What are Eligibility Criteria to Get a PPP Loan?
Updated on September 2, 2021 | by Alex Smith
You should meet the requirements to get a PPP (Paycheck Protection Program) loan. The requirements depend on whether you are looking for a first or second PPP loan. However, it is a business loan program with a design to help specific businesses, sole proprietors, self-employed workers, tribal businesses, and specific nonprofit organizations. The PPP loan permits organizations to apply for low-interest private loans. The organizations can use this loan to pay for certain costs, for example, payroll. The best payroll service for small businesses majorly incurs this loan.
Also Read: How to Get Personal Loan for Self-Employed
If the organization keeps its employee wages and counts stable, the loan may be forgiven (partially or fully). The federal agency proclaimed that a taxpayer (that requires a loan through the PPP) isn’t allowable to deduct expenses that are usually deductible. In reliance on this guide, taxpayers failed to work out costly payments with PPP loan take on their tax returns. You can organize a tax return to get a tax refund.
2021 PPP Loan Eligibility.
You can draw your first PPP loan if you have not received it before. You are only eligible to get your first PPP loan in 2021 if your business statement matches the following requirements:
- Your business should be operational and still open.
- Your business should consist of employees below 500.
- If your institution has many locations, as per location, you have no more than 500 employees.
The First PPP loan can be used to pay for rent, utilities, uninsured property damage costs, mortgage interest, and certain expenses for operations. It can also be used to pay for payroll costs including, benefits and more.
A Second PPP loan can be available for your business if you received a PPP loan earlier. You are eligible for the second PPP loan if the following conditions apply to your business.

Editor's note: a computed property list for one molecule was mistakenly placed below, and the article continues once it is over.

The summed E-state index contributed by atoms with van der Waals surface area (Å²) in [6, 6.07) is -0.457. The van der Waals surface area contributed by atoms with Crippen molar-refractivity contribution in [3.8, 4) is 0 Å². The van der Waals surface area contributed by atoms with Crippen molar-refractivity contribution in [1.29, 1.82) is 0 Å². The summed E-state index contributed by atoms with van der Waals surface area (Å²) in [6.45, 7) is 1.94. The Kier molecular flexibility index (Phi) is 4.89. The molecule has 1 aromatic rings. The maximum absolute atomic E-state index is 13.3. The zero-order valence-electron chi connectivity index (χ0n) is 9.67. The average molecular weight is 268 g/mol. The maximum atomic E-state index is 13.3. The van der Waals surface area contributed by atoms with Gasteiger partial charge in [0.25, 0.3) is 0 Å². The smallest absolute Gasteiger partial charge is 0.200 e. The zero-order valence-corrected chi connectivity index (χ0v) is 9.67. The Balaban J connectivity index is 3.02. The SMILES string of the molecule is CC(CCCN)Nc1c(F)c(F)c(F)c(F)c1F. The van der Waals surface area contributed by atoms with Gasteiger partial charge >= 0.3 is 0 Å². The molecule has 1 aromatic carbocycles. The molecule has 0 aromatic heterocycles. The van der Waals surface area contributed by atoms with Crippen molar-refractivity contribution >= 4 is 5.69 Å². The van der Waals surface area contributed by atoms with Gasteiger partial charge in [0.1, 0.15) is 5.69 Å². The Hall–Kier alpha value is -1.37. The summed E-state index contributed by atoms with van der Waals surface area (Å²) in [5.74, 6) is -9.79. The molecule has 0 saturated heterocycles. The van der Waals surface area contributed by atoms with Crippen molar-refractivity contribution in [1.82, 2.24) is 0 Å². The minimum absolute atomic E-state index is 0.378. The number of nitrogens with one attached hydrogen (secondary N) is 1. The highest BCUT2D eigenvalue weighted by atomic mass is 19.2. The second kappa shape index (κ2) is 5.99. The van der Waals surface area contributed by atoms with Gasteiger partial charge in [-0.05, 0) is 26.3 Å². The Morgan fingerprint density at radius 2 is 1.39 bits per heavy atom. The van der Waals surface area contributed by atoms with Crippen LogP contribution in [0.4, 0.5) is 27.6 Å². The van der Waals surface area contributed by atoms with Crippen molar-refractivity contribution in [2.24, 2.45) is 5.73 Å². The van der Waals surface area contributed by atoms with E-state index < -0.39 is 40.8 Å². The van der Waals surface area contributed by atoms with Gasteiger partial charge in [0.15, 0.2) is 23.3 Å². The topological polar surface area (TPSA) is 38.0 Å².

- Your business must use up the first PPP loan.
- Business must be operational and still open.
- The business should consist of employees below 300.
- If your institution has many locations, as per location, you have no more than 300 employees.
- Show a sizeable reduction in gross revenue.
The second PPP loan is also used to pay payroll, supplier, and worker protection costs related to COVID-19.
How to Complete Your PPP Loan Application?
The following are the steps to complete your PPP loan application.
- Step 1: First of all, access your PPP application.
- Step 2: Confirm your business information that includes your business address, business type, business Tax ID, loan amount requested, and employee count. Make sure that your address is accurate with a 5-digit zip code. Confirm that you have picked out the right business type. Enter a valid 9-digit tax ID. Confirm that the ID is correct or not. The amount you requested should be 2.5 times your mean monthly payroll price. Confirm that the employees are not above 500.
- Step 3: Add new business information requirements, including the starting date of your business and industry information. If your industry is not in the options, select the closest one.
- Step 4: Enter or confirm ownership. The percentage of ownership must be greater than zero.
- Step 5: Enter additional owner information including date of birth. Add details of any individual with a 20% share in the business.
- Step 6: Upload or confirm documents. Businesses must upload 941 Quarterly Tax Filings, 944 Annual Tax Filings, Payroll Register, and recent bank statements. Contractors or Self-employed individuals must upload IRS 1040 Schedule C, Income, and Expense reports. All applicants must upload business account bank statements and other documents that can show their payroll-related costs.
- Step 7: Check your email for additional instructions.
General Disqualifiers for the PPP Loan.
You are unable to get a PPP loan if your business statement matches the following conditions during business tax preparation for disqualifying an applicant:
- If your business is not operating.
- Having a business with household employees such as housekeepers or nannies.
- The business has a fraud-related criminal record.
- You or your business is bankrupt.
- Have defaulted on a loan from any federal agency.
- Your business is a private equity firm.
- If you are running a business in an industry that is not eligible for federal agency loans.
If you will become disqualified, don’t worry, there are many other alternative funding options to explore. The resources recommended are Support from Government, Private Lenders, and many more.